May 7, 2013
GE-13–The Great UMNO-BN Heist
by Terence Netto@http://www.malaysiakini.com
COMMENT: Malaysia’s 13th general election will come to be known as the ‘Great UMNO-BN heist’.
Electoral larceny on this scale has to be seen to be believed that it can still happen in a wired world, with its perpetrators apparently confident that they can pull it off and expect the public to acquiesce in the travesty. Sure, faith in the credulity of the hoi polloi is the hallmark of authoritarians. The latter feel they can get Joe Public to believe anything they put out.
Long inured to this practice and unable to shed its reliance on its efficacy, the UMNO-BN government has retooled a famous line from Humpty Dumpty (“A word is anything I say it means”) to sound something like this: “Our version of what took place is all there is to it” when faced with public scepticism about any action of theirs.
This has led to some of the more bizarre incidents in the public record, such as the reversal, within 24 hours in July 2008, of the contents of a private eye’s statutory declaration on the alleged shenanigans of then Deputy Prime Minister Najib Abdul Razak in connection with a famous murder case.
That surreal reversal was allowed to pass into the steadily accumulating lore of ‘Malaysia Boleh’, a phenomenon that owes its infamy to the 22-year rule of Dr Mahathir Mohamad, which was witness to an astonishing number of incidents which took place on his watch that beggared belief.
The top of this range was his one-time deputy Anwar Ibrahim’s abrupt fall from grace as anointed successor to corrupt and deviant ingrate. In fact, these sudden reversals or volte-faces had left a once poorly-informed public – this prior to the emergence and popularity of the Internet – groping as to what to belief whenever something weird happens.
But since the general election of March 2008, this deficit has been repaired with a surfeit of stuff on the net, leaving Internet-connected Malaysians lagging only by a little in figuring out what is being concealed when government minders want their version of what has happened to be believed.
A Minority Government
Right now, the government wants the citizens to believe that it has pulled off a victory in Sunday’s general election.
An Internet-saturated public knows that not even the government believes in its own make-believe. A straight face is hard to sustain in the teeth of the results of the vote as put out by the Election Commission by midnight on Sunday.
Malaysian voters, who turned out to discharge their civic obligation in unprecedented numbers on May 5 – an astonishing 85 percent whereas the previous turnout had been 76 percent – are now asked to believe that 5.6 million ballots for Pakatan Rakyat could garner only 89 parliamentary seats.
By contrast, the 5.2 million votes for BN have netted it 133 seats in Parliament’s lower chamber. And we are asked to regard this sorcery with a straight face.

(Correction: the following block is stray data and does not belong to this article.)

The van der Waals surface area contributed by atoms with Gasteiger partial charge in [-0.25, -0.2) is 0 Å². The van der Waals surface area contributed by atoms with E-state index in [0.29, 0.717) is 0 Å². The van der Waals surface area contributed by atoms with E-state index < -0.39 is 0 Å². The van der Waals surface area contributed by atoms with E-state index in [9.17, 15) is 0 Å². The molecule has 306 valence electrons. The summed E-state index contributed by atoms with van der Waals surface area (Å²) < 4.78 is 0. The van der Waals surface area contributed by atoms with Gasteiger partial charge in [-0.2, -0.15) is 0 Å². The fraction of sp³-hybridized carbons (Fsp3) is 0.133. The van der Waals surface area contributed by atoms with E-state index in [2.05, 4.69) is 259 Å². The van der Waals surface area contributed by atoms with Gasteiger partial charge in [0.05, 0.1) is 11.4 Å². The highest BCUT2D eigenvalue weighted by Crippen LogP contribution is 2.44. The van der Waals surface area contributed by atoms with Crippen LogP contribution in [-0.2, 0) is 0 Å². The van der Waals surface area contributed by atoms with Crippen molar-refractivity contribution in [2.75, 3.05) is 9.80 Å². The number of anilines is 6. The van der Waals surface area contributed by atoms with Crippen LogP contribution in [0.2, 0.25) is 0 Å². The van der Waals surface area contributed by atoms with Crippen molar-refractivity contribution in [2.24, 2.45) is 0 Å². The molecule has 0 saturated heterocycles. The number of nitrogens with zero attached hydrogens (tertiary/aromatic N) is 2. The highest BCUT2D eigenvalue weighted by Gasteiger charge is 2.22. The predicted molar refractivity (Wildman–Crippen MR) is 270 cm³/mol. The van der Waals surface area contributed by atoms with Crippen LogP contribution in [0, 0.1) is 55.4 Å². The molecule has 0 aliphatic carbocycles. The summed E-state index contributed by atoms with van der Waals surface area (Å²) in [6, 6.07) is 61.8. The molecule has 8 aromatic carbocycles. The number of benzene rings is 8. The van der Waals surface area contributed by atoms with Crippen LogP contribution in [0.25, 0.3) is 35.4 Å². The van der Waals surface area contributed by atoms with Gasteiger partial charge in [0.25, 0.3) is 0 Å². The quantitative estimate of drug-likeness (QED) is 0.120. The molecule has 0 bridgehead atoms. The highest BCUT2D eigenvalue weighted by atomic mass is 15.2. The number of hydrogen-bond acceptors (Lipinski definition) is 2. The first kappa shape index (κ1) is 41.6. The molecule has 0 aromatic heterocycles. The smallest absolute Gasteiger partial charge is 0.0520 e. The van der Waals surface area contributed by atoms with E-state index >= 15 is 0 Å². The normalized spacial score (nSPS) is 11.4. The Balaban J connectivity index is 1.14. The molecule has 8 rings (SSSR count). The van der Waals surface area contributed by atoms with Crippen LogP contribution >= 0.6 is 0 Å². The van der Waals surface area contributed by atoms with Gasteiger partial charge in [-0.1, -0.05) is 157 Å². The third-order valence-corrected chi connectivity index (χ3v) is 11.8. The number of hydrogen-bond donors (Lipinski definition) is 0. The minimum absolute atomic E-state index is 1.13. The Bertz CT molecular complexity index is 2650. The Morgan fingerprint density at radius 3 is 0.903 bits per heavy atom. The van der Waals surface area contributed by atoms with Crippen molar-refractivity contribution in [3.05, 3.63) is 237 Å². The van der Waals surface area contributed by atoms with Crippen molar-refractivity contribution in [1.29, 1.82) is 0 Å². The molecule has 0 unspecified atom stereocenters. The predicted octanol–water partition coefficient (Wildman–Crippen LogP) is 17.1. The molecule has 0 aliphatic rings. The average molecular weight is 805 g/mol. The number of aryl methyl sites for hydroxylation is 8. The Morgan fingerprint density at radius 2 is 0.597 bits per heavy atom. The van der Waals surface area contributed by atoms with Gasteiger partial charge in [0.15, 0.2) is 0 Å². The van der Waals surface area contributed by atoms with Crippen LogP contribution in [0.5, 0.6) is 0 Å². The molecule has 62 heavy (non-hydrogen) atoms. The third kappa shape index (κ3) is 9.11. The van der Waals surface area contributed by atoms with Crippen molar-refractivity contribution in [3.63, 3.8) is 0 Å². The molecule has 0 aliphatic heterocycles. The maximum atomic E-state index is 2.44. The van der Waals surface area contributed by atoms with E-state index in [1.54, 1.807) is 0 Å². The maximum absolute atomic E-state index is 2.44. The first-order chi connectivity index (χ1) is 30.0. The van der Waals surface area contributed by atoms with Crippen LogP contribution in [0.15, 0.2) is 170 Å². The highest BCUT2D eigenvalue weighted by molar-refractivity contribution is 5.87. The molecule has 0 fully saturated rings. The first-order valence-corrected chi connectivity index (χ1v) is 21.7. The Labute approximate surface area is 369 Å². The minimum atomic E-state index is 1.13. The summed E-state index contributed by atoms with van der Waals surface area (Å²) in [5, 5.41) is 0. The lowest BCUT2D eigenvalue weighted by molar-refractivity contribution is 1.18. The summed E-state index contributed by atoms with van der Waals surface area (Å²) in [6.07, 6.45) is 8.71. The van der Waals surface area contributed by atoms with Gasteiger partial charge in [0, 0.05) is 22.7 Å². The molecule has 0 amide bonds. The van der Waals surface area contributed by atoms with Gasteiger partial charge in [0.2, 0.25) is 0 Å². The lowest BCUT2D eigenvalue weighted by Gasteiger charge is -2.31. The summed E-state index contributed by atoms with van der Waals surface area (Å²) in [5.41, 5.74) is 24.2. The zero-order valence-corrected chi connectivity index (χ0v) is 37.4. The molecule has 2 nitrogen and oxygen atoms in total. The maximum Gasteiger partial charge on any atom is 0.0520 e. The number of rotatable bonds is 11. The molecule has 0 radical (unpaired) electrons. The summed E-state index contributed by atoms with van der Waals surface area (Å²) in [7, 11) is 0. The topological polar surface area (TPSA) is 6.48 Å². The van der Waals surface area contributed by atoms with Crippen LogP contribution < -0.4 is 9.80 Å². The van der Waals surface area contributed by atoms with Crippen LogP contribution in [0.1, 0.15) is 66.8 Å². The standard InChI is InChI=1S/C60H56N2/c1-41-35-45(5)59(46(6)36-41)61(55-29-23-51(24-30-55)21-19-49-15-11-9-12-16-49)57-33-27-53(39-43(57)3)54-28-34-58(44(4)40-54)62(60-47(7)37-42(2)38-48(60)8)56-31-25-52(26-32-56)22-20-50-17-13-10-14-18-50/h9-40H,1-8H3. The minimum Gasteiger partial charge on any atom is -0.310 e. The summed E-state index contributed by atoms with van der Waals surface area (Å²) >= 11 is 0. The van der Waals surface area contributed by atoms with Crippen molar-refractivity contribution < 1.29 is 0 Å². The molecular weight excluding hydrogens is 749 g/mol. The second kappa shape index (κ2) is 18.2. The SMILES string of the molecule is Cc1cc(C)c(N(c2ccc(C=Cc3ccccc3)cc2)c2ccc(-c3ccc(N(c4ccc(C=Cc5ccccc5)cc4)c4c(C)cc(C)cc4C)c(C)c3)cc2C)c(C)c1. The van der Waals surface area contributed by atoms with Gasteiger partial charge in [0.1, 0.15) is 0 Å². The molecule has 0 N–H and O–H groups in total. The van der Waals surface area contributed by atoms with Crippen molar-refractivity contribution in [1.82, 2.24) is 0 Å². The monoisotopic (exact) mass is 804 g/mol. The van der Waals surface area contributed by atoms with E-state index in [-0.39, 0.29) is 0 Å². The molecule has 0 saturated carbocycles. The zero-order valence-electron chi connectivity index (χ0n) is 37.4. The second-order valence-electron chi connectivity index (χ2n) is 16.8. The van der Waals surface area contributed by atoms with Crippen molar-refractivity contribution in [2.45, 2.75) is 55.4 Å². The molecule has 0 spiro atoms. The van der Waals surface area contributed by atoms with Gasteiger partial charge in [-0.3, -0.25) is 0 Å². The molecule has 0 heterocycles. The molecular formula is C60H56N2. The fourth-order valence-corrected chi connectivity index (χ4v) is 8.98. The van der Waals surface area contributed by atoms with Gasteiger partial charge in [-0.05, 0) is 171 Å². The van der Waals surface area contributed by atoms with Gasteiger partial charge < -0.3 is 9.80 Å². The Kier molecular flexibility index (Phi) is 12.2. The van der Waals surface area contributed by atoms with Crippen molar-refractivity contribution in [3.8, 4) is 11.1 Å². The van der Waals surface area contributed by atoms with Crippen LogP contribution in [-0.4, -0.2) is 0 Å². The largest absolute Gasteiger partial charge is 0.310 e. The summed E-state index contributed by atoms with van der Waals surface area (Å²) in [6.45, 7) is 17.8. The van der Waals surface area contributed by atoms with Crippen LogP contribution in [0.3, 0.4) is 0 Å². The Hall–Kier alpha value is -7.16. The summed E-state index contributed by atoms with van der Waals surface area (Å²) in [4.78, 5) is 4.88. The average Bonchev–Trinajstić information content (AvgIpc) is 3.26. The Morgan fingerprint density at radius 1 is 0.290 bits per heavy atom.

And why not!?
After all, we have been asked, in the last 15 years of our political history, to believe in the authenticity of astounding reversals in the public image of figures that have run afoul of the powers-that-be.
These reversals – their suddenness, the shock they cause and the nature of the obloquy the targets are subjected to – have paved the way to the point where the people are asked to believe in official versions of events (and even non-events) that recall the mindset behind a line from a famous Hollywood movie: “When the legend becomes fact, print the legend.”
Well, at least myth-making in Malaysian politics is open-sourced in its inspiration, taking its cues from prototypes ranging from the baleful Dr Goebbels to the benign John Ford.
Thus, in the next several weeks, the sheer disparity of a 5.6 million gross of the total vote, from an astonishing 85 percent voter turnout (11 million votes were cast), having yielded only 89 seats to Pakatan whereas the 5.2 million take of the BN’s has afforded them 133 seats is going to be the focus of BN’s capacity for fable generation to transform the incredible into the believable.
True, ours is a system where the weightage given to rural constituencies is such that one vote in a seat like Gua Musang, in Kelantan, is worth three in a place like Kapar in Selangor.
The BN tends to do well in rural seats more than in urban ones and so enjoys an advantage over the urban-popular opposition. But this is not enough to justify the upshot of BN’s 133-seat collection on a 5.2 million take of the total vote when compared to an 89-seat haul from a 5.6 million gross by Pakatan Rakyat.
Though this constitutionally-mandated apportionment of the more-weightage-to rural-seats rule has been distorted under UMNO-BN’s rule to bolster its electoral prospects, the scope of this skewering is not so bad as to sustain credibility in lopsided hauls that make a farce of the one-man-one-vote tenet of democratic choice.
The currency and stock markets have surged on the back of news of the BN victory, and the government can be expected to leverage on that good news. But elsewhere, there is a mood of somnolence that suggests this is one result that reeks of the myth-making of ‘Malaysia Boleh’. It is a mood that says ‘tak boleh‘ (‘no go’) to so immanent a farce.
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